Organized, Schmorganized: Can Disorganization Be a Virtue?

“Today I’m going to clear off my desk!” Have you ever made this promise to yourself? I have… at least a thousand times. But as I sit here now, typing this article, my desk remains comfortably cluttered. My kitchen counter is strewn with this week’s mail, including the PennySaver. Inside my media cabinet, CDs are arranged higgly piggly, with no thought to genre or artist. It has taken me a long time to admit to being a messaholic, and if there were a 12-step program for me I’d be at the next meeting. That is, if I could find the slip of paper where I wrote the date and time. It’s not that I don’t want to be neat. I envy people whose rooms look like they belong in model homes, though I am usually convinced there is a big closet where they have just stored all their clutter prior to my arrival.

Which reminds me of a funny story about a couple who received a phone call from out-of-town friends who were in the neighborhood and asked if they could stop by. With only seconds to get ready, the wife (husbands typically do not care about such things) frantically shoved all her kitchen counter clutter temporarily into the oven. As irony would have it, the friends rang the doorbell bearing a take-and-bake pizza, and the wife had to come clean with her not-so-Good Housekeeping methods.

Learning to Accept My Cluttered Existence

The fact is, I was born into a cluttered household and swore my home would be different. Which it is, but only by degree.

Over the years I have come to realize that I like having my things around me. They are things that I care about, that give my life meaning (okay, maybe not the PennySaver). They are evidence that I am living a life and not just existing.

A few years ago I was watching TV with my daughter, Laura, and in one of my got-to-get-organized moments, I sprang up from the sofa and announced that I was going to straighten the house. “What needs to be straightened,” asked my sincerely puzzled teenager.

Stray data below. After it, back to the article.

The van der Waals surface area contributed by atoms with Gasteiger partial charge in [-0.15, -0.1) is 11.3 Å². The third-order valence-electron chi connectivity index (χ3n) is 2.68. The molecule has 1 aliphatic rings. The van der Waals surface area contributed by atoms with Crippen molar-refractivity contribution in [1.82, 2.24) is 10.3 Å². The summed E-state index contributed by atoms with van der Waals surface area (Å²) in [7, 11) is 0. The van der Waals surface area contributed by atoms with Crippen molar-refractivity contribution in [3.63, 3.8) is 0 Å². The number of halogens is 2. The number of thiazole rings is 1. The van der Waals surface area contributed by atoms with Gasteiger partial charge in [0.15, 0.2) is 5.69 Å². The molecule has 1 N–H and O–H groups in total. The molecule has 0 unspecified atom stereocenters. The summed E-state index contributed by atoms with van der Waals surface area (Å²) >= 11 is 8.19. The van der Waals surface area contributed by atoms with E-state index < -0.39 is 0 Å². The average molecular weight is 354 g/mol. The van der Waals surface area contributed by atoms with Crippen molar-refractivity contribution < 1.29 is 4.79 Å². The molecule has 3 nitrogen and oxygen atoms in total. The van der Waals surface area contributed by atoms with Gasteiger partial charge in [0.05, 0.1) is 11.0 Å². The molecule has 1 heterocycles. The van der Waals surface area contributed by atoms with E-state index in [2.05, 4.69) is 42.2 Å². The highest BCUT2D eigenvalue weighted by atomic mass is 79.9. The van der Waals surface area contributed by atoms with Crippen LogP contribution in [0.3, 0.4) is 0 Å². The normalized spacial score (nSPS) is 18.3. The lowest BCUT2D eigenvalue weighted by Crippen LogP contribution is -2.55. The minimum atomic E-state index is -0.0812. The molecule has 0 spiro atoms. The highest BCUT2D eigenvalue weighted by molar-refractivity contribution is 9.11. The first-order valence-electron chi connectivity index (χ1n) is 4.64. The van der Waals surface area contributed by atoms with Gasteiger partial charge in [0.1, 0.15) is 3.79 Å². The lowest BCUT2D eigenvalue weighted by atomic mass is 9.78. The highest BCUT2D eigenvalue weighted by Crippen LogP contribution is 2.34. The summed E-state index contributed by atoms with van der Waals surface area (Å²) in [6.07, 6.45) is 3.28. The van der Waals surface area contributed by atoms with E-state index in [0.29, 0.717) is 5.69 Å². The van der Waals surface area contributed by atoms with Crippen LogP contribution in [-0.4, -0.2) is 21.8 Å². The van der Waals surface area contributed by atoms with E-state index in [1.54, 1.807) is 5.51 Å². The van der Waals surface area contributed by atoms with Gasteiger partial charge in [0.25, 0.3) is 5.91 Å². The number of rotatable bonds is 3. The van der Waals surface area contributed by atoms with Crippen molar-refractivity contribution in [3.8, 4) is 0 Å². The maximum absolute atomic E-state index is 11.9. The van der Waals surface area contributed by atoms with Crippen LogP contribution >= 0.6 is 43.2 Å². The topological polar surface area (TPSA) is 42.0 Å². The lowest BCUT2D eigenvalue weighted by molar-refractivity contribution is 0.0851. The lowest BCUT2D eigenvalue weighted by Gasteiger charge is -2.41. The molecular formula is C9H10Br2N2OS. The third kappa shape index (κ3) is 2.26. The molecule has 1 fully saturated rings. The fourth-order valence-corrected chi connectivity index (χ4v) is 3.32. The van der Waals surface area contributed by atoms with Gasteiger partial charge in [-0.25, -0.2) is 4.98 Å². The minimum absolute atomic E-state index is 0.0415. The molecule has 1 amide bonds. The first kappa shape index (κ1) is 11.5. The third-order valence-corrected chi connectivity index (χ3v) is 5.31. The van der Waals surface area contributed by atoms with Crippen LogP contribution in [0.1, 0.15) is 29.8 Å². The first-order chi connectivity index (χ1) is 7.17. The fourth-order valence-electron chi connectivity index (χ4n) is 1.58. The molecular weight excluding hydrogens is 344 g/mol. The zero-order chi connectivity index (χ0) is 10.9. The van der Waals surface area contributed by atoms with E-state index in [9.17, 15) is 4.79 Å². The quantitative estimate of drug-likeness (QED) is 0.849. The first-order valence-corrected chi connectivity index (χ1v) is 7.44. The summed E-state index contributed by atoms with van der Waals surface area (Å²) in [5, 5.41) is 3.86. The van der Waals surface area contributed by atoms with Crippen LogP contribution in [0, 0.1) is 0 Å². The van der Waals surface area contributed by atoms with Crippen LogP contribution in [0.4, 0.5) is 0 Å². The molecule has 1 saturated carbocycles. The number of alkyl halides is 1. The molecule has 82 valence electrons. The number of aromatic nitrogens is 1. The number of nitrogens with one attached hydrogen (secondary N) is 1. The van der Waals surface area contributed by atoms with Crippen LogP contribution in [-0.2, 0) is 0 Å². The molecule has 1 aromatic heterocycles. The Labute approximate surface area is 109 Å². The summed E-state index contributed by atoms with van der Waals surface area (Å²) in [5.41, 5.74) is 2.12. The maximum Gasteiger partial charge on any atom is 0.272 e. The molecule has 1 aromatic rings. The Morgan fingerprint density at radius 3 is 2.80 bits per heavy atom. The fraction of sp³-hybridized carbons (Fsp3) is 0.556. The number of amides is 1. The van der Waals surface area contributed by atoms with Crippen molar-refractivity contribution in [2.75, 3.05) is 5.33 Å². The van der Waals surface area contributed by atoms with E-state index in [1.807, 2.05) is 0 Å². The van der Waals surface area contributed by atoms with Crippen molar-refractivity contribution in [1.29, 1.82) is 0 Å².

“Are you kidding,” I replied. There’s laundry on the coffee table, dishes that need to go into the dishwasher, groceries that need to be put away. This place is a mess”

“That’s funny,” she said. “I just look at those as chores in progress.”

The moment was an epiphany of sorts, and I have had similar lightbulb moments since. Enough of which have led me closer to self-acceptance.

For, although I do believe that people can change, I also believe that they have to want to change. And the fact that I recently turned 50 and am still your garden variety clutterbug tells me I really do not want to be a neatnick, as attractive as that lifestyle may appear.

Society deems that women be trim and houses be neat, using unappealing words like obese, fat, messy, cluttered and so forth to describe their opposites. Rather than buy into these external dictates, however, from now on I will consider my house thoroughly, enjoyably and richly lived in; and the next time I can’t find my keys or an overdue library book, I’ll try not to be too hard on myself and maybe even cherish for a moment the organized chaos that makes my house a home.

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